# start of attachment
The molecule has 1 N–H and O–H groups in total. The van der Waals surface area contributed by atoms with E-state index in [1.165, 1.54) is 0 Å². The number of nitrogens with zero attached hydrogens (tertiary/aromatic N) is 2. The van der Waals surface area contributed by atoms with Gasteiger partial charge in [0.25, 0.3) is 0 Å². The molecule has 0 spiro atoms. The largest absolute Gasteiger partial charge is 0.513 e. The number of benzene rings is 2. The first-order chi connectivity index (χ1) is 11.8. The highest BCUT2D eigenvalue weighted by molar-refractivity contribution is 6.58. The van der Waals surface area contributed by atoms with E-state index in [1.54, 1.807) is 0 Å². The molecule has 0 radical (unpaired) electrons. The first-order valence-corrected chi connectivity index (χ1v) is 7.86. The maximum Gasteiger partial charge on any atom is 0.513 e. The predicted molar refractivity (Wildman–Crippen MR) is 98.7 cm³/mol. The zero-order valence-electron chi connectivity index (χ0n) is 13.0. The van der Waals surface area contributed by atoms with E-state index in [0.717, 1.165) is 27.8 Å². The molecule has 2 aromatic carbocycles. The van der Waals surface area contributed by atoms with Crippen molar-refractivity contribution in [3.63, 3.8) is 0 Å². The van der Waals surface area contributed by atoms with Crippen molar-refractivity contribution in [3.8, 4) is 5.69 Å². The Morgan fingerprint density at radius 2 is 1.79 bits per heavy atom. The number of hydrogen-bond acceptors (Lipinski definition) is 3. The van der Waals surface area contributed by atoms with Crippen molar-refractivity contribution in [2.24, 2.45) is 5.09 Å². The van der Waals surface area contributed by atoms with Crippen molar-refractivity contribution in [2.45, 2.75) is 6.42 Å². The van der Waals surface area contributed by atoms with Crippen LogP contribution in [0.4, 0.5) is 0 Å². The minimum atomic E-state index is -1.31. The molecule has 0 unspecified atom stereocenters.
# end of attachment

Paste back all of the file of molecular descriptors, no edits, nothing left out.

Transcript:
The molecule has 1 N–H and O–H groups in total. The van der Waals surface area contributed by atoms with E-state index in [1.165, 1.54) is 0 Å². The number of nitrogens with zero attached hydrogens (tertiary/aromatic N) is 2. The van der Waals surface area contributed by atoms with Gasteiger partial charge in [0.25, 0.3) is 0 Å². The molecule has 0 spiro atoms. The largest absolute Gasteiger partial charge is 0.513 e. The number of benzene rings is 2. The first-order chi connectivity index (χ1) is 11.8. The highest BCUT2D eigenvalue weighted by molar-refractivity contribution is 6.58. The van der Waals surface area contributed by atoms with E-state index in [1.54, 1.807) is 0 Å². The molecule has 0 radical (unpaired) electrons. The first-order valence-corrected chi connectivity index (χ1v) is 7.86. The maximum Gasteiger partial charge on any atom is 0.513 e. The predicted molar refractivity (Wildman–Crippen MR) is 98.7 cm³/mol. The zero-order valence-electron chi connectivity index (χ0n) is 13.0. The van der Waals surface area contributed by atoms with E-state index in [0.717, 1.165) is 27.8 Å². The molecule has 2 aromatic carbocycles. The van der Waals surface area contributed by atoms with Crippen molar-refractivity contribution in [3.63, 3.8) is 0 Å². The van der Waals surface area contributed by atoms with Crippen molar-refractivity contribution in [3.8, 4) is 5.69 Å². The Morgan fingerprint density at radius 2 is 1.79 bits per heavy atom. The number of hydrogen-bond acceptors (Lipinski definition) is 3. The van der Waals surface area contributed by atoms with Crippen molar-refractivity contribution in [2.24, 2.45) is 5.09 Å². The van der Waals surface area contributed by atoms with Crippen molar-refractivity contribution in [2.45, 2.75) is 6.42 Å². The van der Waals surface area contributed by atoms with Crippen LogP contribution in [0.4, 0.5) is 0 Å². The minimum atomic E-state index is -1.31. The molecule has 0 unspecified atom stereocenters.